Futurist Paul Saffo isn't quite a household name in the way that Marshall McLuhan was in the 1960s, when he explained the meaning of rapid changes in communications technology to the general public. But Saffo is getting there. Since 1985, Saffo has been a technology forecaster studying long-term technology trends and their impact on business and society. As a director of the 34-year-old Institute for the Future in Menlo Park, Calif., Saffo has written essays about change in numerous publications, including The Harvard Business Review, Wired, The New York Times and Fortune. The author of Dreams in Silicon Valley and The Road From Trinity, Saffo is also a member of the Stanford Law School Advisory Council on Law, Science & Technology. Among Saffo's abiding concerns is the coming revolution in sensors: tiny Micro-Electro-Mechanical Systems, or MEMS, which he believes we'll soon find in everything from cereal boxes to factory systemsand that can be applied to solving a wide variety of IT problems in data-switching and storage.
In a recent conversation with Executive Editor Marcia Stepanek, Saffo says the sensor revolution has already arrived. Through radical improvements in getting computers to talk more and more with one another, machines have already begun to take over more of our repetitive, quotidian tasks, such as paying bills and running factory floors, says Saffo, "and we've just started to realize the marketing, IT and commercial potential." What follows is an edited transcript of his remarks.
We marvel at how computers have insinuated themselves into every corner of our lives, knowing all the while that in a few years, today's marvels will seem quaint compared with what follows. It turns out that about once a decade, a new technology comes along that completely reshapes the information landscape. In the late 1970s, that key enabling technology was the microprocessor, and its arrival set off a decade-long processing revolution symbolized by the personal computer.
Then another new enabling technology came along to displace the centrality of the microprocessorcheap lasers. Much as the microprocessor slipped into people's lives hidden in PCs a decade earlier, lasers slipped into the lives of ordinary citizens hidden in everyday appliancescompact disc players, CD-ROMs and long-distance optical fiber phone lines. Lasers delivered bandwidth, huge volumes of storage on optical disk and high-quality communications bandwidth over optical fiber.
The consequence? A shift in emphasis from processing to access. In the 1980s, our devices were defined by what they processed. In the 1990s, our devices were defined by what they connected us to. And the poster child of the decade, of course, was the World Wide Web.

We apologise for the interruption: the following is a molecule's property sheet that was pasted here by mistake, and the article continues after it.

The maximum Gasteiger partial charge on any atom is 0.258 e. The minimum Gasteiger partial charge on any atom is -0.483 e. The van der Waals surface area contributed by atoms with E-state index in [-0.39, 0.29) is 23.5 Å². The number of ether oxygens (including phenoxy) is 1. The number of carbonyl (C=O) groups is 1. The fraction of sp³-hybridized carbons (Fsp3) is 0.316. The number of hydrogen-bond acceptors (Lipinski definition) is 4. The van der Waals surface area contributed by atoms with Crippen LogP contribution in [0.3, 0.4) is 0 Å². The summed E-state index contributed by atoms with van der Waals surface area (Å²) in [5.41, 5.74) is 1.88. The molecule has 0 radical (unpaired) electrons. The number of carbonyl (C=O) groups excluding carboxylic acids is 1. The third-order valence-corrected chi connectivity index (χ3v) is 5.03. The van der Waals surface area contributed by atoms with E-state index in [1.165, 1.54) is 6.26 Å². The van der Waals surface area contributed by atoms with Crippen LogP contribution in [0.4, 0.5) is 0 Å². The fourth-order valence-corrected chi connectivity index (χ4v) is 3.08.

But we are beginning to see diminishing returns from merely adding more bandwidth to our access-oriented world. Now change is being driven by sensorscheap, ubiquitous, high-performance sensors, or MEMSand they will shape the coming decade.
In the 1980s, we created our processor-based computer "intelligences." In the 1990s, we networked those intelligences together with laser-enabled bandwidth. Now, in this decade, we are hanging eyes, ears and sensory organs on our computers and our networks. We're asking them to observe the physical world on our behalf and to manipulate it. This decade will be marked by a sensor revolutiona big leap in automation that will have a far-reaching influence on business and society.
Processing plus access plus sensors will set the stage for the next waveinteraction. By interaction, I don't mean Internet-variety interaction among people. I mean the interaction of electronic devices with the physical world on our behalf. The U.S. Air Force's new unmanned Predator spy plane, flying with two air-to-ground Hellfire missiles underneath its wings and now in testing by the Pentagon, is nothing more than a sensor-rich flying robot, controlled from a trailer miles away from the target by "pilots" at computer consoles.
But you don't have to go to Afghanistan to see this stuff. Get in your car. You've got sensors in automobiles running effectors that control their fuel consumption. A GPS on a chip is just a fancy sensor. The FCC has mandated that all mobile phones have built-in position-reporting systems in the very near future, so that when you call 911, law enforcement agents and emergency medics don't have to ask where you are. The way the government convinced mobile phone manufacturers (who hate spending an extra penny) to add these GPS sensors to their mobile phones was by saying, "OK, you do this, and in exchange you get a little benefityou can use this to sell location-based marketing."
This article was originally published on 04-15-2002